Som. Ah Warwicke, Mountague hath breath'd his last, And to the latest gaspe, cry'd out for Warwicke: And said, Commend me to my valiant Brother. And more he would haue said, and more he spoke, Which sounded like a Cannon in a Vault, That mought not be distinguisht: but at last, I well might heare, deliuered with a groane, Oh farewell Warwicke

Warw. Sweet rest his Soule: Flye Lords, and saue your selues, For Warwicke bids you all farewell, to meet in Heauen

Oxf. Away, away, to meet the Queenes great power.

Here they beare away his Body. Exeunt.

Flourish. Enter King Edward in triumph, with Richard, Clarence, and the rest.

King. Thus farre our fortune keepes an vpward course, And we are grac'd with wreaths of Victorie: But in the midst of this bright-shining Day, I spy a black suspicious threatning Cloud, That will encounter with our glorious Sunne, Ere he attaine his easefull Westerne Bed: I meane, my Lords, those powers that the Queene Hath rays'd in Gallia, haue arriued our Coast, And, as we heare, march on to fight with vs

Clar. A little gale will soone disperse that Cloud, And blow it to the Source from whence it came, Thy very Beames will dry those Vapours vp, For euery Cloud engenders not a Storme

Rich. The Queene is valued thirtie thousand strong, And Somerset, with Oxford, fled to her: If she haue time to breathe, be well assur'd Her faction will be full as strong as ours

King. We are aduertis'd by our louing friends, That they doe hold their course toward Tewksbury. We hauing now the best at Barnet field, Will thither straight, for willingnesse rids way, And as we march, our strength will be augmented: In euery Countie as we goe along, Strike vp the Drumme, cry courage, and away.


Flourish. March. Enter the Queene, young Edward, Somerset, Oxford, and Souldiers.

Qu. Great Lords, wise men ne'r sit and waile their losse, But chearely seeke how to redresse their harmes. What though the Mast be now blowne ouer-boord, The Cable broke, the holding-Anchor lost, And halfe our Saylors swallow'd in the flood? Yet liues our Pilot still. Is't meet, that hee Should leaue the Helme, and like a fearefull Lad, With tearefull Eyes adde Water to the Sea, And giue more strength to that which hath too much, Whiles in his moane, the Ship splits on the Rock, Which Industrie and Courage might haue sau'd? Ah what a shame, ah what a fault were this. Say Warwicke was our Anchor: what of that? And Mountague our Top-Mast: what of him? Our slaught'red friends, the Tackles: what of these? Why is not Oxford here, another Anchor? And Somerset, another goodly Mast? The friends of France our Shrowds and Tacklings? And though vnskilfull, why not Ned and I, For once allow'd the skilfull Pilots Charge? We will not from the Helme, to sit and weepe, But keepe our Course (though the rough Winde say no) From Shelues and Rocks, that threaten vs with Wrack. As good to chide the Waues, as speake them faire. And what is Edward, but a ruthlesse Sea? What Clarence, but a Quick-sand of Deceit? And Richard, but a raged fatall Rocke? All these, the Enemies to our poore Barke. Say you can swim, alas 'tis but a while: Tread on the Sand, why there you quickly sinke, Bestride the Rock, the Tyde will wash you off, Or else you famish, that's a three-fold Death. This speake I (Lords) to let you vnderstand, If case some one of you would flye from vs, That there's no hop'd-for Mercy with the Brothers, More then with ruthlesse Waues, with Sands and Rocks. Why courage then, what cannot be auoided, 'Twere childish weakenesse to lament, or feare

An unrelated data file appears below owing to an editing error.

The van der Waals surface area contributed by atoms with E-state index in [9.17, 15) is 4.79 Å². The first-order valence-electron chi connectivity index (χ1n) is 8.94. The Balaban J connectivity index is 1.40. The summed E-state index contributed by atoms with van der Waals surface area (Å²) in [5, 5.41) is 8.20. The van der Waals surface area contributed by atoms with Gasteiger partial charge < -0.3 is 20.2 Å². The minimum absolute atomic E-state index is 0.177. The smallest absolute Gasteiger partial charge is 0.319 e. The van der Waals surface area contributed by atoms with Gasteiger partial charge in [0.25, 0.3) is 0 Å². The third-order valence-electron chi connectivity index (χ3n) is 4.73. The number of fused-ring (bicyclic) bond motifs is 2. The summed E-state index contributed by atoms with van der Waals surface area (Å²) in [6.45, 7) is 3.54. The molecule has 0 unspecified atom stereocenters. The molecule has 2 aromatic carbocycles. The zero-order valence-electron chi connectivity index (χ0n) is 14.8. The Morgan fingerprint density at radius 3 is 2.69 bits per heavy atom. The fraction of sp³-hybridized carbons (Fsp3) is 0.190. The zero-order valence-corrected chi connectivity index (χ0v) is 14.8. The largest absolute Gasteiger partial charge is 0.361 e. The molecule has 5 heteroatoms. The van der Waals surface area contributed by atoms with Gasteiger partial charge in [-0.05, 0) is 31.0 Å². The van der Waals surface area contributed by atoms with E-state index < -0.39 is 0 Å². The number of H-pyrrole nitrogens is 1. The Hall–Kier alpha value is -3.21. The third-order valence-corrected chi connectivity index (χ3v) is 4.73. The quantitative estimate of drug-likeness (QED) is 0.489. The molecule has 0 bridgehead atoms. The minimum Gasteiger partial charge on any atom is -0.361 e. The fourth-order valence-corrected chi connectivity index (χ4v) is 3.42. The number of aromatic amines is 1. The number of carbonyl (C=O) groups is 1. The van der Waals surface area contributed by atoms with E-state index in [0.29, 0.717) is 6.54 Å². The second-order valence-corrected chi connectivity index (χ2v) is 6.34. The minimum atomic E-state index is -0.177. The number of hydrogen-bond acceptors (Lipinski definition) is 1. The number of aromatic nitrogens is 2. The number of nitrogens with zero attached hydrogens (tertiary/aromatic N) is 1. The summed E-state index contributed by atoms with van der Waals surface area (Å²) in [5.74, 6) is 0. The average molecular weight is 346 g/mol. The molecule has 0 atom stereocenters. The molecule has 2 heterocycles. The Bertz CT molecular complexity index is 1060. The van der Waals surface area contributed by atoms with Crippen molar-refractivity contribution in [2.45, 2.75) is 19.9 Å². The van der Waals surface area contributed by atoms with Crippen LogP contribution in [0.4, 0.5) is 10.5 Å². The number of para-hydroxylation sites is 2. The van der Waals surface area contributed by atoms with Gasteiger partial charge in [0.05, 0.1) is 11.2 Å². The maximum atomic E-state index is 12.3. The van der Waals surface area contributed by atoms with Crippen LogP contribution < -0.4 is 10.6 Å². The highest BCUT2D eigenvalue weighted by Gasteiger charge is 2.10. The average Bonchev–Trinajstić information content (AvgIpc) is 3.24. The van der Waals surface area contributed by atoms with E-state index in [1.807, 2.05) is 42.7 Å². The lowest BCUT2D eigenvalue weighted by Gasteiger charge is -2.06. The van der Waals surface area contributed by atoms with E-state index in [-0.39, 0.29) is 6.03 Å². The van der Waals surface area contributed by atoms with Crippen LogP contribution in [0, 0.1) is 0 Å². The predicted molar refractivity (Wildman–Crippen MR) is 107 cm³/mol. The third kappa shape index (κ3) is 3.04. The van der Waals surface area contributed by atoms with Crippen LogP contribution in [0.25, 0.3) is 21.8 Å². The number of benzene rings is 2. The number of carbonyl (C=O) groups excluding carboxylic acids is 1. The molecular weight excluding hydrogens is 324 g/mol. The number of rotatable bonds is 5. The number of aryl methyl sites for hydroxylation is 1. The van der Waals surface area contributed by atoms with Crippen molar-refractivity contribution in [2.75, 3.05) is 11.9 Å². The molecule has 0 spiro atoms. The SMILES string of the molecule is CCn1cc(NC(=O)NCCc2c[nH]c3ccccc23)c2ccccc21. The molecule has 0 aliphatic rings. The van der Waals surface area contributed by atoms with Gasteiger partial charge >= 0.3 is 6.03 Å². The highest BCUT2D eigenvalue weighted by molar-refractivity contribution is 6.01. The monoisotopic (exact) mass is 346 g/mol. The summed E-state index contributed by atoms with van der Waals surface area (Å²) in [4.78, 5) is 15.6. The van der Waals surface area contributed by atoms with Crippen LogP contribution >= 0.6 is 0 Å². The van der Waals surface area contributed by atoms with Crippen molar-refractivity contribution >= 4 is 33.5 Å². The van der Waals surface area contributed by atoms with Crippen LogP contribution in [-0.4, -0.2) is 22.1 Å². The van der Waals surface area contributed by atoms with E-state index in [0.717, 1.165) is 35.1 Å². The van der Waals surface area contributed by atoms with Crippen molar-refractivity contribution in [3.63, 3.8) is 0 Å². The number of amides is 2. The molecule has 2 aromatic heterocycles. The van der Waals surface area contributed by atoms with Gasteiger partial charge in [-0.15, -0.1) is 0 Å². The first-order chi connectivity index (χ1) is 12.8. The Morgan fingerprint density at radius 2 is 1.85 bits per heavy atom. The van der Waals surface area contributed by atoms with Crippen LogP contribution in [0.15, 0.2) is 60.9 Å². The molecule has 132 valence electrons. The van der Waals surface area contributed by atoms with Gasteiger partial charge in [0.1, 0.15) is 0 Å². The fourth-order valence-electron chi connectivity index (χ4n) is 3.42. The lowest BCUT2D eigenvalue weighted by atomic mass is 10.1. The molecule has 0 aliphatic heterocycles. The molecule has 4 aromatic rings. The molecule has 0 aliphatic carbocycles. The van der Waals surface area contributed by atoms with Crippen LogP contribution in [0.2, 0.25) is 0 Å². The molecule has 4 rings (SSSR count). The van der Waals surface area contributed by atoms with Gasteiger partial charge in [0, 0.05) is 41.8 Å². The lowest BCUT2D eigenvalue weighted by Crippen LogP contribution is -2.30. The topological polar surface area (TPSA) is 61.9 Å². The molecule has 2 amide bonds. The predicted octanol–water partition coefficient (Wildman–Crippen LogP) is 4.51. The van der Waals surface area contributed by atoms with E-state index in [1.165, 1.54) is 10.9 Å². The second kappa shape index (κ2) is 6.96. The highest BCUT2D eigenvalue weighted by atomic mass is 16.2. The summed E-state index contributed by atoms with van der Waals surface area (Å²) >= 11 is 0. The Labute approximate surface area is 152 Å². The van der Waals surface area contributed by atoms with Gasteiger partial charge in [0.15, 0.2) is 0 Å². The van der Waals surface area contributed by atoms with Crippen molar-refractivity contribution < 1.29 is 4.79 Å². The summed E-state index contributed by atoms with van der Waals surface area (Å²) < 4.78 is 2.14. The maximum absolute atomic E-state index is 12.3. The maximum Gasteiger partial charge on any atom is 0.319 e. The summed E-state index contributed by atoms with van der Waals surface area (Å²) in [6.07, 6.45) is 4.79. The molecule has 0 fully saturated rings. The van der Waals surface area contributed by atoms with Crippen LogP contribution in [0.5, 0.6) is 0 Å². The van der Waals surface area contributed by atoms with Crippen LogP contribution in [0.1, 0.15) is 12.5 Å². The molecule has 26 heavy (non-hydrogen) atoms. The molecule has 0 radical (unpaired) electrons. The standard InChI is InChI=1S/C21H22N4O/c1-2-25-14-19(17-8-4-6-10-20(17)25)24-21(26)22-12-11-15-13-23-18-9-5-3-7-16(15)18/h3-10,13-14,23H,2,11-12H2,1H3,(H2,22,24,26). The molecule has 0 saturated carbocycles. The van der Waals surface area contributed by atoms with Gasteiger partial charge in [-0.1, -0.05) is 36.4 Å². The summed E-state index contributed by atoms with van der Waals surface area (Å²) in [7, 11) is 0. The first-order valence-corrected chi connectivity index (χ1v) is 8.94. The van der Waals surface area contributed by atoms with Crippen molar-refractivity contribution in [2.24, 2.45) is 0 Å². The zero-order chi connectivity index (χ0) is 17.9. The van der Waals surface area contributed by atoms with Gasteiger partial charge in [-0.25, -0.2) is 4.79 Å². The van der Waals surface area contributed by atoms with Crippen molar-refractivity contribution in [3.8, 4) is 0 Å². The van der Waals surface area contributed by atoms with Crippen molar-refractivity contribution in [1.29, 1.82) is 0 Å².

William Shakespeare
Classic Literature Library

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